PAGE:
Measurement model for physical activity and energy expenditure (LaMonte and Ainsworth, 2001)

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Mode of sedentary behaviors

Type of sedentary behaviors refers to the mode of sedentary behaviors, such as watching TV, using a computer or driving a car. Often, time spent in TV viewing is used as a proxy measure of sedentary behaviors duration (Dunstan et al., 2005). Time-use surveys have reported that, aside from sleeping, watching TV was the behavior that occupies the most time in the domestic setting (Office for National Statistics, 2005; Australian Bureau of Statistics, 2006; United States Departement Labor, 2007). However, it has been suggested that TV viewing may not always be a robust marker of a sedentary lifestyle (Sugiyama et al., 2008, Owen et al., 2010). Therefore, all types of sedentary behaviors need to be measured.

Conceptual models of physical activity and sedentary behaviors

This section will present three conceptual models used in the field of physical and sedentary behaviors epidemiology that can be used to guide research. The work of LaMonte and Ainsworth (2001), Pettee-Gabriel and Morrow. (2012), and Chastin et al. (2013) will be presented following a chronological order. In addition, an ongoing project (ALPHABET project) will be presented.

Measurement model for physical activity and energy expenditure (LaMonte and Ainsworth, 2001)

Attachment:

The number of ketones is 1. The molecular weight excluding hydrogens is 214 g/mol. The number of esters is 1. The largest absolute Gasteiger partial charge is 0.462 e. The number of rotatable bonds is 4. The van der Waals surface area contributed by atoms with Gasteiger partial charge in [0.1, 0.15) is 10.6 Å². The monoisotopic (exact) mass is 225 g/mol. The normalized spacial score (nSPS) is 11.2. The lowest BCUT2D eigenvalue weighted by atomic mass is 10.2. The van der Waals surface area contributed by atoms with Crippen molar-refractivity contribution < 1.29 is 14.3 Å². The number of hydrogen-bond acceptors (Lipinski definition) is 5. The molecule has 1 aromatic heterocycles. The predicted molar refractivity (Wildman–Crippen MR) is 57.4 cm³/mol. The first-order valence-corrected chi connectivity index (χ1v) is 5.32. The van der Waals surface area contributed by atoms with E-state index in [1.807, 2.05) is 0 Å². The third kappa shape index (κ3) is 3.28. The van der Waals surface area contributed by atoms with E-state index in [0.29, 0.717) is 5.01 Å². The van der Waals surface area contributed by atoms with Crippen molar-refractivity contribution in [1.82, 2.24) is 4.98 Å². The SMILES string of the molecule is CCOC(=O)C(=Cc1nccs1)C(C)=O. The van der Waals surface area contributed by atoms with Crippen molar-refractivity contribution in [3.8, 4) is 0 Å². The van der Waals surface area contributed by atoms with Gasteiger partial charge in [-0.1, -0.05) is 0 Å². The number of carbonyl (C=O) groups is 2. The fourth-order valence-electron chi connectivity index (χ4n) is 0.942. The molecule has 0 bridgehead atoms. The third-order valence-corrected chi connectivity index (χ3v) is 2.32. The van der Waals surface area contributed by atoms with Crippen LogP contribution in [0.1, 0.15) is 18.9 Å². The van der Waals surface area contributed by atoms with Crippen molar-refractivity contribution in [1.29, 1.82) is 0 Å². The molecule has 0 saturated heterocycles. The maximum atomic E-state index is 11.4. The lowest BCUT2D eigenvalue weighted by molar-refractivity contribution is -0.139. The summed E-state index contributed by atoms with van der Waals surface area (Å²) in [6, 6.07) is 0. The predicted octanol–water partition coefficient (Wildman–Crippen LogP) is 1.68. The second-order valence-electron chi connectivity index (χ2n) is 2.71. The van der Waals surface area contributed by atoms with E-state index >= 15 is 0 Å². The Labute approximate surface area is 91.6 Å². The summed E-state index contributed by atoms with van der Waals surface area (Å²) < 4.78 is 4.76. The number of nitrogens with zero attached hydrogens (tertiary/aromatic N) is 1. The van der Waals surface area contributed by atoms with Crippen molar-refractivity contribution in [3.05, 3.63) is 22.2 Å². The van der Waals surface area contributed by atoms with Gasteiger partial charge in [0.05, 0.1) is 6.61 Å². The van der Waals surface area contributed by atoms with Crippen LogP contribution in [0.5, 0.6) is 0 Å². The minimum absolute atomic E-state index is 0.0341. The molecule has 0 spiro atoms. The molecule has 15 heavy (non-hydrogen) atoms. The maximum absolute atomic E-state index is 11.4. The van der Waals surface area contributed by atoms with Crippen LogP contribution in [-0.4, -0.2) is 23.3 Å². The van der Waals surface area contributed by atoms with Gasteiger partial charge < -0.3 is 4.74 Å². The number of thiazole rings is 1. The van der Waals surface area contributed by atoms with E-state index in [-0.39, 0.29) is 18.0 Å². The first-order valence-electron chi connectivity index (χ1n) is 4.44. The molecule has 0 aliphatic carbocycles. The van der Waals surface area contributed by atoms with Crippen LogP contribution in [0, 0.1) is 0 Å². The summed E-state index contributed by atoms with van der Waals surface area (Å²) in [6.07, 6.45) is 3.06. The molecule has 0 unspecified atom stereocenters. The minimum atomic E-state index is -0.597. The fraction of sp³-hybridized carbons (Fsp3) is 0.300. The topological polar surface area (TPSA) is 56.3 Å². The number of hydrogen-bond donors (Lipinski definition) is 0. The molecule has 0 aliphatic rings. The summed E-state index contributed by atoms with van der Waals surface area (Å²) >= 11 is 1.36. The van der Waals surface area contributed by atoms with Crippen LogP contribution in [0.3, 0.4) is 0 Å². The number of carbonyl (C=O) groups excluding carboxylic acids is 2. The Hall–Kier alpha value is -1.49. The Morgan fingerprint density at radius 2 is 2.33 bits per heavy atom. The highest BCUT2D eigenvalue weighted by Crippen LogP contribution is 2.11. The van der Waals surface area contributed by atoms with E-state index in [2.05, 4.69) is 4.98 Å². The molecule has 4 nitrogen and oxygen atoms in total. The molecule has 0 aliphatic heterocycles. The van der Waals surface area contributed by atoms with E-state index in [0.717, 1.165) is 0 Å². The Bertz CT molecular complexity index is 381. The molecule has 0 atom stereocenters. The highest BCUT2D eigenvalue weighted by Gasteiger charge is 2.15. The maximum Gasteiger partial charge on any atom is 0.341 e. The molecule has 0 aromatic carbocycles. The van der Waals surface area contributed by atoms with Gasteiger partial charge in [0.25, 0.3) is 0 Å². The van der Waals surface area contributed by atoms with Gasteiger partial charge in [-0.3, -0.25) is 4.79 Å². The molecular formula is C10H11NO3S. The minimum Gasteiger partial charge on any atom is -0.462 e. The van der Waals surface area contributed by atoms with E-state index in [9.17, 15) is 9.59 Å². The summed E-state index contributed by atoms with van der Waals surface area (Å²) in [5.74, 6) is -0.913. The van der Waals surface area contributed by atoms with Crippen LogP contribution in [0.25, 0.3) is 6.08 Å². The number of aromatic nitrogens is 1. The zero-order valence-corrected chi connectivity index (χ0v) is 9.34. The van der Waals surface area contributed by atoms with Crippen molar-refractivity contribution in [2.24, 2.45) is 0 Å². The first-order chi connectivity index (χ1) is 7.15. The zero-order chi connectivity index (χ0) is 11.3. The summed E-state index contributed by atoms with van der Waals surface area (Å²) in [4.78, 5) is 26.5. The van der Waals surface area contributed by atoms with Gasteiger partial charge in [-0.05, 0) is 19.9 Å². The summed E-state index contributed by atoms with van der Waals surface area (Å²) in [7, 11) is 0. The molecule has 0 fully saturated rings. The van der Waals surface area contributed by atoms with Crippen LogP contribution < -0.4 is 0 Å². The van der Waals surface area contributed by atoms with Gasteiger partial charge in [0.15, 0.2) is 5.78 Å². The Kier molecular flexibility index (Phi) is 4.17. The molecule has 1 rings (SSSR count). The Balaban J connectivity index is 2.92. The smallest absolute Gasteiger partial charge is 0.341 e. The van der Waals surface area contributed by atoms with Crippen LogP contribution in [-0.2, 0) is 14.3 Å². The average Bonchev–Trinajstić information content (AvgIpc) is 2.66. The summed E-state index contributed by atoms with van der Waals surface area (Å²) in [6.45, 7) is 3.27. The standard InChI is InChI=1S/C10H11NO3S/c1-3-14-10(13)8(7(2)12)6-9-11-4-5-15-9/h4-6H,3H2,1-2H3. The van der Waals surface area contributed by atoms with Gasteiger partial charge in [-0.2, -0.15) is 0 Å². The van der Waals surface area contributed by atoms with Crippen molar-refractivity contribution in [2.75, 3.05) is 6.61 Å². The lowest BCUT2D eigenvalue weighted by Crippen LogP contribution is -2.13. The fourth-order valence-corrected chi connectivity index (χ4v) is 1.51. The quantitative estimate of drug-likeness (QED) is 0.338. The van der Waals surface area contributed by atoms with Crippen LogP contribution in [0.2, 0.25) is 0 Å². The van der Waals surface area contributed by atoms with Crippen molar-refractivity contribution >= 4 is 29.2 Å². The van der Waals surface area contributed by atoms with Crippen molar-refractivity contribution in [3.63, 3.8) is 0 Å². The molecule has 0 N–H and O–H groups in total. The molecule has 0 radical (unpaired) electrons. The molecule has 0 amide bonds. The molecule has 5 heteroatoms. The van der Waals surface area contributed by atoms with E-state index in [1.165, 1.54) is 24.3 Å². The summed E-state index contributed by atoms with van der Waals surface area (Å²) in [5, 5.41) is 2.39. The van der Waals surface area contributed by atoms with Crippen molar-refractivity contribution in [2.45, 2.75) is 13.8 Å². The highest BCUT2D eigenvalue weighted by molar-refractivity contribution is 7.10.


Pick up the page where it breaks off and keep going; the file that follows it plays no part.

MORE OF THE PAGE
In 2001, LaMonte and Ainsworth proposed a framework for measuring physical activity and energy expenditure, collectively referred to as human movement (Figure 4) (LaMonte and Ainsworth, 2001). This framework made the distinction between physical activity, as a behavior, and energy expenditure, as the energy cost of the behavior. The framework provides examples of measurement methods using direct and indirect measures of physical activity and energy expenditure. For physical activity, direct measures include motion sensors, direct observation and global positioning system. Indirect measures include physical activity records, 24-hour recalls and questionnaires. For energy expenditure, direct measures include calorimetry and doubly labeled water. Indirect measures include oxygen uptake, heart rate, body temperature and ventilation. For each measurement method, it is possible to extrapolate each metric to energy expenditure for use in analysis of energy expenditure and health outcomes.